Environment ministers from across Africa gathered in Johannesburg today were presented with a new atlas that uses hundreds of satellite images and maps to show how the continent has changed over the past 35 years. Some changes are viewed as negative - glaciers melting, cities and suburbs replacing forests, wild animals disappearing into cooking pots - but others are seen as positive - forests and rare species recovering due to better management practices.
Launched by South African President Thabo Mbeki, who is hosting the African Ministerial Conference on the Environment, the atlas features over 300 satellite images taken in every country in Africa in over 100 locations. It was compiled by the UN Environment Programme, UNEP, based in Nairobi, Kenya.
Yet, there are critical environmental problems, and the atlas describes them. In the northern Democratic Republic of the Congo since 1975, widening corridors of deforestation have accompanied expanding roads. New roads threaten to increase traffic into this biologically rich rainforest and further fuel the commercial trade in wild animals for meat, known as bushmeat.
In South Africa, at the northern edge of Cape Town, much of the native fynbos vegetation has been replaced by farms and suburban development since 1978.
Fynbos make up 80 percent of the plant varieties in the Cape Floristic Region. The diversity of fynbos plants is greater than that of the tropical rainforests, with over 9,000 species of plants occurring in the area, around 6,200 of which occur nowhere else.
Satellite images in the Atlas show the loss of trees and shrubs in the fragile environment of the Jebel Marra foothills in western Sudan. These plants are disappearing as a result of population growth partly due to an influx of refugees fleeing drought and conflict in neighboring Northern Darfur.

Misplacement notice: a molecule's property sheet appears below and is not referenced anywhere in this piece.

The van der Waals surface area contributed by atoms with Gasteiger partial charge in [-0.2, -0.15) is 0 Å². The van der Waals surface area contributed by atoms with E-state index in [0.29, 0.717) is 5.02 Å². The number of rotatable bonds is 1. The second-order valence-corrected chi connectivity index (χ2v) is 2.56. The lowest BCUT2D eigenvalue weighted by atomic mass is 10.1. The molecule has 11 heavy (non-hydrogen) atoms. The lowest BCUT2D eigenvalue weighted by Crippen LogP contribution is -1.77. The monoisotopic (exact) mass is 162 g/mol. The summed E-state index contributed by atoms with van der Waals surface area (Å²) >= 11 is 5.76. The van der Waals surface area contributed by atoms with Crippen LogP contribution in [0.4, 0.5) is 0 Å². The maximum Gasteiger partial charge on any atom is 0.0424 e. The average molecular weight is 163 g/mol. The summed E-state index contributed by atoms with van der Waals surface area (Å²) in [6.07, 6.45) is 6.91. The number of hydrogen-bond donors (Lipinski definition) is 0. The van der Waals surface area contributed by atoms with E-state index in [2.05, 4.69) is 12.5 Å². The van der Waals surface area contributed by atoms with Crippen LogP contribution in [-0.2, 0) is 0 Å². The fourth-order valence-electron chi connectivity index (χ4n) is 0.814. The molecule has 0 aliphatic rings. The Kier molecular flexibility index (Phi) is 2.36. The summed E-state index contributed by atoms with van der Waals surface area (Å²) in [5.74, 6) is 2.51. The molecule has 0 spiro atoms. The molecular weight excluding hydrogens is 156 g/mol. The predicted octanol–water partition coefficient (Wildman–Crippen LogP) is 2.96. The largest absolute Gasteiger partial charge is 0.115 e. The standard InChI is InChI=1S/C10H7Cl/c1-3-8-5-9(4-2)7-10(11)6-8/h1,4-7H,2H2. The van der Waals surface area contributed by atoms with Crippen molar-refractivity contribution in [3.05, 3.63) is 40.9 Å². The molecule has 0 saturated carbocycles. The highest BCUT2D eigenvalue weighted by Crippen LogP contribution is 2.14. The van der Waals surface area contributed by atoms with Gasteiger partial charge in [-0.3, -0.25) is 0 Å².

Positive signs of protective management also can be seen in the satellite images. New policies and improved enforcement have reduced unsustainable exploitation of the forests of Mount Kenya, which is a crucial area for water catchment and hydro-power generation.
Farmer initiatives focusing on the planting and protection of trees have led to land revitalization in Tahoua Province, Niger. A recent study shows there are now 10 to 20 times more trees across three of Niger's southern provinces than there were in the 1970s.
Main Findings and Key Concerns
Africa is losing more than four million hectares of forest every year - twice the world's average deforestation rate, the atlas shows.Of the 10 countries in the world with the largest annual net loss of forested area, six are in Africa. Africa loses an average of 40,000 km2, or 0.6 percent, of its forests annually, with the greatest losses occurring in heavily forested countries.
Logging, land conversion to agriculture and settlements, wildfi res, cutting for fi rewood and charcoal, and civil unrest are the primary causes of deforestation in Africa; many of these pressures are driven by population growth.Although Africa produces only four percent of the world's total carbon dioxide emissions, its inhabitants are likely to suffer more from the consequences of global climate change than people in other parts of the world.
All the materials in the Atlas are non-copyrighted and available for free use. Individual satellite images, maps, graphs and photographs can be downloaded from http://na.unep.net/AfricaAtlas